Malta Bleeding Disorders Society becomes an associate national member organization

On October 16, 2020, during the World Federation of Hemophilia (WFH) Annual Meeting of the General Assembly, the Malta Bleeding Disorders Society (MBDS) was accredited as an associate national member organization (NMO), bringing the total number of NMOs to 147 worldwide.

James Gauci, MD, a physician with hemophilia B—and the president of the MBDS—explains that the MBDS was founded out of a need to build a stronger bleeding disorder community in Malta to help patients and caregivers. When asked who the driving force behind this effort was, Gauci did not hesitate to say it was Alexander Gatt, MD, one of the four hematologists in Malta and the only one specialized in bleeding disorders. Gatt currently serves as the medical advisor of the MBDS.

The Malta Bleeding Disorders Society (MBDS) was established in 2019 when doctors, patients, and family members got together and collaboratively decided their roles as part of the organization. The MBDS has over 50 members, and represents the interests of people with bleeding disorders (PWBDs) in the country, of which there are an estimated one hundred individuals. “In Malta, we have a higher-than-expected incidence of rare bleeding disorders,” explains Gauci. “That is why we called our society the Malta Bleeding Disorder Society.”

Malta is one of the most densely populated in the world—and it is also one of the smallest. The members of the MBDS believe these demographics are one of the reasons they have a very strong sense of community. When asked about treatment in the country, Gauci explains: “We are lucky that the government of Malta has always offered free prophylactic treatment for patients.” He goes on to say, however, that the patients do not have access to therapies developed in recent years, including extended half-life products.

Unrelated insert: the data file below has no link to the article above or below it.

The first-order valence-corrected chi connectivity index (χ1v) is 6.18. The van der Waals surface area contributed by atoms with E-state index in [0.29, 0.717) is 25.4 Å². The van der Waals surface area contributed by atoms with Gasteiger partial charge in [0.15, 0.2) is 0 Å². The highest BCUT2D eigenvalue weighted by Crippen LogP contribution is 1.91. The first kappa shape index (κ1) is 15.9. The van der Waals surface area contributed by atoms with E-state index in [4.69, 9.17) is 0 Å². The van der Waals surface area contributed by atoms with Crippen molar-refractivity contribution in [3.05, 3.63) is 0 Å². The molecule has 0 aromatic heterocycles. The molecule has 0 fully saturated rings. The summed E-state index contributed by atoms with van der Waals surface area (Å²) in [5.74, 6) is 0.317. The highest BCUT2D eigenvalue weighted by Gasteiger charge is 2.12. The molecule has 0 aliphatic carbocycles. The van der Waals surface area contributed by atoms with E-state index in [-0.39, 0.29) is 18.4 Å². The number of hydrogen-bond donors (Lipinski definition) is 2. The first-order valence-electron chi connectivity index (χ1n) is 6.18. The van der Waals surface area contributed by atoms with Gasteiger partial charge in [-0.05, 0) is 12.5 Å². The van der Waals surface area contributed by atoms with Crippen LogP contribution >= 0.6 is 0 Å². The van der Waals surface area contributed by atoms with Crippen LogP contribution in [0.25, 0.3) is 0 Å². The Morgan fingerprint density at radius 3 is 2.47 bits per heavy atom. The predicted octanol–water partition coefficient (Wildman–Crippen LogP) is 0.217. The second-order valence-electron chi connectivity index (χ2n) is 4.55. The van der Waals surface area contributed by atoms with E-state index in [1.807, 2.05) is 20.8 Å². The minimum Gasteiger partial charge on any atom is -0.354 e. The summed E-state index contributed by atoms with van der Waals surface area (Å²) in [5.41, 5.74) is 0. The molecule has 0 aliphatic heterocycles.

When asked about the objectives of the MBDS, Gauci states that one of their goals is to improve access to different types of therapies for people PWBDs. Another key priority is to increase the number of identified patients by raising awareness among the general population and health professionals.

Gauci says that he is proud that the MBDS  has been recognized as an associate WFH NMO. He believes his organization can benefit from the many resources the WFH makes available to NMOs. One of the members of the MBDS has already participated in workshop as part of the  WFH Youth Leadership Program in Amsterdam, and the participant was very motivated by the experience and now is leading the MBDS’ awareness campaign. Gauci says that MBDS members intend to continue—and expand—their involvement with the WFH.

The WFH team looks forward to working with the Malta Bleeding Disorders Society and its many dedicated volunteers to build a stronger bleeding disorder community in Malta.

On behalf of the global bleeding disorders community, welcome!